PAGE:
With the LATimes.com "Foodie Nirvana" article clutched in our hands, we boarded at the Highland Park station on the Saturday after Thanksgiving for our adventure in Eastside dining.
With the LATimes.com "Foodie Nirvana" article clutched in our hands, we boarded at the Highland Park station on the Saturday after Thanksgiving for our adventure in Eastside dining. It was a crystal clear, warm, stunning autumn day that reminds us Midwestern transplants just why we live here in Los Angeles.
The Gold Line ran exactly as advertised and we stayed in our same seats all the way to the end of the line, the Atlantic stop. All along the way there were Metro staff in their orange and white vests loaded with smiles, maps, brochures and coupons to give us.
Backtracking to the East LA Civic Center stop, we launched off to the intriguing Moles La Tia, which was tantalizingly described as having the widest selection of traditional and experimental moles in town. Mole sauce comes from Mexico and dates back to the Aztecs. It contains ground spices and chiles, and historically also has chocolate. But we were starving, and after we discovered that the restaurant was almost a mile from the station, we hopped back on the train and went on to Tamales Lilianas, located just a couple of blocks from the Indiana stop.Â
This is a popular placeâ€”the line ran out the door. It was worth the short wait, though. The chile verde and pork tamales had a fluffy, soft masa filled with mild green chiles and lots of shredded pork. The menu has a great variety of dishes, but everyone we asked said the tamales and the posole were the ones to order. We did, and were not disappointed. Everyone we encountered was friendly and warm towards us, from fellow customers to the wait staff.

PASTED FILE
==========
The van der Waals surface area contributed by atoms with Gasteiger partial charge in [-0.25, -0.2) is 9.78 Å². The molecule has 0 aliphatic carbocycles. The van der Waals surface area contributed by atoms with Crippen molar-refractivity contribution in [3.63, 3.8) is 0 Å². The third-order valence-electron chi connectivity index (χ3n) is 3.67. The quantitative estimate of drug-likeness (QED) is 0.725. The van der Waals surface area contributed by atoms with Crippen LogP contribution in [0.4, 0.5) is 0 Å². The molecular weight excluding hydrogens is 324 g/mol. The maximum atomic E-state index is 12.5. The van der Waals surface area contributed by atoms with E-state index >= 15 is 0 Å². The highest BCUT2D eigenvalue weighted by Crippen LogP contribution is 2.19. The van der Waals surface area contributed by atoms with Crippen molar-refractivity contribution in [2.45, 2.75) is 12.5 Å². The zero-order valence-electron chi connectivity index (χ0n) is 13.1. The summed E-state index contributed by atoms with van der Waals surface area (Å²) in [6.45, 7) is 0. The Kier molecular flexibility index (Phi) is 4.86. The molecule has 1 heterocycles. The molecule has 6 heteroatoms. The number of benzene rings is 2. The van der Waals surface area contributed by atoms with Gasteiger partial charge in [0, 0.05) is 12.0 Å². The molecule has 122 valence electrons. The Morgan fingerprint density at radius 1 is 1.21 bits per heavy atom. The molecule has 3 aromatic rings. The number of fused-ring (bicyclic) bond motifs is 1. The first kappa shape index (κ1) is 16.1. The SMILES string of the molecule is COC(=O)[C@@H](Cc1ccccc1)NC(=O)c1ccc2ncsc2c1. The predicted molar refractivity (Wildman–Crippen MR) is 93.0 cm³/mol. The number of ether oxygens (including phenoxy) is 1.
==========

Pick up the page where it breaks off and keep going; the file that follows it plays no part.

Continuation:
Restored and fortified, we went on to the spacious Mariachi Plaza, where we tracked down the Primera Taza Coffee House for a Fair Trade latte. This tiny coffee house is located within steps of three of the recommended restaurants: La Serenata de Garibaldi, La Placita del D.F., and Birrieria Jalisco. I imagine that a bit later in the day with the Mariachi bands playing and people out enjoying Saturday night, this is quite a lively scene. But we were off to see all that we could see before sundown.Â
Next stop, Pico/Aliso, and Purgatory Pizza was right across the street from the station. Let me just say that the pizza by the slice was tasty with a nice, thin crust--but Carmela's ice cream, made on the premises, was life-changing. We tried strawberry sorbet, cranberry-orange with thyme ice cream and cardamom ice cream. Wow. You have to go. The flavors are based on what's available from local farmer's markets, so every day is a surprise. The flavors are clean, intense, and even a standard like the strawberry sorbet was a fresh experience here.
These fall days end so soon! The light was slanting down and we were up for one last stop. It had to be Union Station, the centerpiece of public transportation in Los Angeles, of course. The 30-foot-high Christmas tree just inside the main entrance was fully decoratedâ€”the first holiday tree I've seen this year! A celebratory drink at Traxx bar and we were ready for the short trip back to Highland Park.
We were impressed by so many things on our little tour: the clean and attractive stations each one unique, the friendly Gold Line staffâ€”in fact, the friendly people we met everywhere. The food was great, the adventure was a lot of fun. And we barely scratched the surface of the wealth of food and sightseeing to be accessed just a short walk from each station stop.